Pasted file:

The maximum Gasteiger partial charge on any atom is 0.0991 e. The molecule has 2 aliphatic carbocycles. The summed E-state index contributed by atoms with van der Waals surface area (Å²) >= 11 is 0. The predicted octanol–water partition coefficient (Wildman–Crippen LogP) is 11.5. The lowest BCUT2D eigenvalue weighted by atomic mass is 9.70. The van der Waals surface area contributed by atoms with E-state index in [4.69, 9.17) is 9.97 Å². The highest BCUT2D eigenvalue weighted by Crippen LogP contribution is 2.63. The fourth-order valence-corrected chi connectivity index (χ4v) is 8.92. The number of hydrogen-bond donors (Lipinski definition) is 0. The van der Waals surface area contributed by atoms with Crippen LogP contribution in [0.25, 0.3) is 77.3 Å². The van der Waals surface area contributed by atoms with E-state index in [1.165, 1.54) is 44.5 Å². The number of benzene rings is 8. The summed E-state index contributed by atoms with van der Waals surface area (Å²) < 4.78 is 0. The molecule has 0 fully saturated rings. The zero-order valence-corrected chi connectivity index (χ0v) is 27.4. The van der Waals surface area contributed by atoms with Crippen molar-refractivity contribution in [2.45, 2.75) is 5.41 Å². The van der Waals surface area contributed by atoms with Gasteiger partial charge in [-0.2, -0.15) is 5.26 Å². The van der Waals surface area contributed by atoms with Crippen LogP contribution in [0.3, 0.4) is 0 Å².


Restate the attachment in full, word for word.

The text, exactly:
The maximum Gasteiger partial charge on any atom is 0.0991 e. The molecule has 2 aliphatic carbocycles. The summed E-state index contributed by atoms with van der Waals surface area (Å²) >= 11 is 0. The predicted octanol–water partition coefficient (Wildman–Crippen LogP) is 11.5. The lowest BCUT2D eigenvalue weighted by atomic mass is 9.70. The van der Waals surface area contributed by atoms with E-state index in [4.69, 9.17) is 9.97 Å². The highest BCUT2D eigenvalue weighted by Crippen LogP contribution is 2.63. The fourth-order valence-corrected chi connectivity index (χ4v) is 8.92. The number of hydrogen-bond donors (Lipinski definition) is 0. The van der Waals surface area contributed by atoms with Crippen LogP contribution in [0.25, 0.3) is 77.3 Å². The van der Waals surface area contributed by atoms with E-state index in [1.165, 1.54) is 44.5 Å². The number of benzene rings is 8. The summed E-state index contributed by atoms with van der Waals surface area (Å²) < 4.78 is 0. The molecule has 0 fully saturated rings. The zero-order valence-corrected chi connectivity index (χ0v) is 27.4. The van der Waals surface area contributed by atoms with Crippen molar-refractivity contribution in [2.45, 2.75) is 5.41 Å². The van der Waals surface area contributed by atoms with Gasteiger partial charge in [-0.2, -0.15) is 5.26 Å². The van der Waals surface area contributed by atoms with Crippen LogP contribution in [0.3, 0.4) is 0 Å².